The stockings may be hung by the chimney with care, but are the toys inside really safe for your kids?

In 2008, Congress enacted the federal toy safety standard , which regulates toys designed for children under the age of 14. Yet, according to Safe Kids Worldwide , an estimated 188,400 children were treated in an emergency room for a toy-related injury in 2011 and more than one-third were age 5 and under.

In its annual Trouble in Toyland report, the U.S. Public Interest Research Group is issuing a warning about toys it found that posed potential choking hazards or others that contained toxic materials. Among problems identified by the nonprofit were toys containing chromium, a chemical that can cause cancer, and toys with higher-than-recommended levels of phthalates, a chemical that is linked to early puberty.

The consumer advocacy group urged parents to avoid toys that have small parts, small balls, balloons or magnets which can all pose a choking hazard in younger children. The organization provides a list online of toys it deems dangerous. 

“Accidents are going to happen, but many toy-related injuries can be prevented,” said Dr. Sara Steelman , medical director of the Novant Health Hemby Children’s Hospital Emergency Department .

Steelman recommended that parents take a moment amid the hustle and bustle of the season to review her five simple safety tips to help keep the holidays injury-free:

1.    Pay attention to age recommendations. Your kids may be anxious to get all their new toys out of the packaging, but Steelman suggests you take a close look at it first. “Age recommendations on toys are extremely important,” Steelman said. “You want to make sure the toys you give your child are age-appropriate for them.” The age ratings are regulated by the Consumer Product Safety Commission and take into consideration the size of the toy along with the age groups’ abilities and preferences. Other safety notices, such as whether the item is fire retardant or washable, will also be on the package. “Small batteries and magnets are especially dangerous and, if swallowed, require immediate medical attention and removal,” Steelman noted.

2.    Discard wrapping and packaging. Once you’ve examined the toys’ packaging for safety notices, discard it. “Plastic bags, bits of wire, wrapping paper, packing material and ribbon can all be choking hazards for young kids,” Steelman said. “Cardboard and plastic packaging can have sharp edges that can cause cuts.”

3.    Supervise children during play time. The holidays are busy times for families, but make sure an adult is keeping an eye on the kids while they play. Steelman said some of the most common toy-related injuries she sees are from riding toys like scooters and bicycles.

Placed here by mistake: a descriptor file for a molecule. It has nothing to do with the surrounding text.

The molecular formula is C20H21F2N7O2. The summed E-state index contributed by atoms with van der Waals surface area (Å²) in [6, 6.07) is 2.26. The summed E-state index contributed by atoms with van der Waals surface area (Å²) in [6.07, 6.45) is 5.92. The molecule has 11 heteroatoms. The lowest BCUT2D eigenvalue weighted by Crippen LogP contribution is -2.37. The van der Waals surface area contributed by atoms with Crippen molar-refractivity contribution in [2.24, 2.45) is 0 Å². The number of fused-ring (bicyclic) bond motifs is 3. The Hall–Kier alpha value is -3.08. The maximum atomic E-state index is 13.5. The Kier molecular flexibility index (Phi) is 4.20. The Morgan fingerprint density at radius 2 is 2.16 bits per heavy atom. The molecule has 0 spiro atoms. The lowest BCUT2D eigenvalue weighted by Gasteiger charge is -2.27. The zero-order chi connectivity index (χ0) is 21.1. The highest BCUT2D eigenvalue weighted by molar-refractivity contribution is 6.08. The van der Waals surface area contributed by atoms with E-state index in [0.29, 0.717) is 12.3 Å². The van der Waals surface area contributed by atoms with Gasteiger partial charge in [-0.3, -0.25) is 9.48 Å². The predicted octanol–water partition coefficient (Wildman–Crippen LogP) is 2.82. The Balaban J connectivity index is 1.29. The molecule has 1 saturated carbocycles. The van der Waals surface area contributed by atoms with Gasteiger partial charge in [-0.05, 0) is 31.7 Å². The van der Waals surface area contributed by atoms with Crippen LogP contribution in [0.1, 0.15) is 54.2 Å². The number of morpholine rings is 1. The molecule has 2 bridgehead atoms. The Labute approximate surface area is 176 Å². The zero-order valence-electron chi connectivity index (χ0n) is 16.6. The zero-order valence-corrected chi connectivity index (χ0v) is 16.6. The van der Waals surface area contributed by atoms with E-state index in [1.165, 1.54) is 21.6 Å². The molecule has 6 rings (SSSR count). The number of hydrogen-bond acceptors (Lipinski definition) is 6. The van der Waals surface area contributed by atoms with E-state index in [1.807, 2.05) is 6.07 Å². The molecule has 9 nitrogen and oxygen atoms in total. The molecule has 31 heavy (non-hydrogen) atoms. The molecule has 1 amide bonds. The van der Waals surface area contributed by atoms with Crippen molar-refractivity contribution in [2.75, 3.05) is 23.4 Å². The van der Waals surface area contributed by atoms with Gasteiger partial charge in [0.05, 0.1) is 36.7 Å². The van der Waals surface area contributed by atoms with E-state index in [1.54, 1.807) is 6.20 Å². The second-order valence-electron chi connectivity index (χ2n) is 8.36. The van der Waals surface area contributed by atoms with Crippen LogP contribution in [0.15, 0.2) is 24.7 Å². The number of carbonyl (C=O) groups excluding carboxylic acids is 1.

“I can’t stress supervision enough, especially if your child receives an unfamiliar toy. If it’s a riding toy, make sure your child is wearing a helmet that fits properly.” 

Steelman said in addition to toys, always be aware of holiday décor because there is an opportunity for increased injury. Be aware of cords lying on the ground, lit candles and decorative items that may seem new and exciting to your child.

4.    Keep toys in good condition. “Children can be hard on their toys, so you’ll want to do regular checks to make sure toys are still in good shape,” Steelman said. “If toys are broken, you need to discard them. They won’t operate as they are supposed to and could potentially cause problems – especially if small parts have become loose.”

5.    Monitor toy recalls. Toys and other products that don’t meet federal safety standards are recalled every day. Stores are required to remove these products from their shelves, but they may already be in your home. “If you hear about the recall of a toy or other product your child uses, it’s important to dispose of it immediately,” Steelman said. “They are recalling it for a reason and you’ll want to get that out of your home.” The Consumer Product Safety Commission maintains a list of government-recalled products on their website, along with a searchable database of product reports. To make sure you’re always up to date, sign up with an organization, such as Safe Kids Worldwide , that sends regular emails with recalled toys and products for children.

“Of course we want the holidays to be fun for our kids, but nothing puts a damper on the holiday spirit like a trip to the ER,” Steelman said.

For the happiest holiday, put safety first and all will be merry.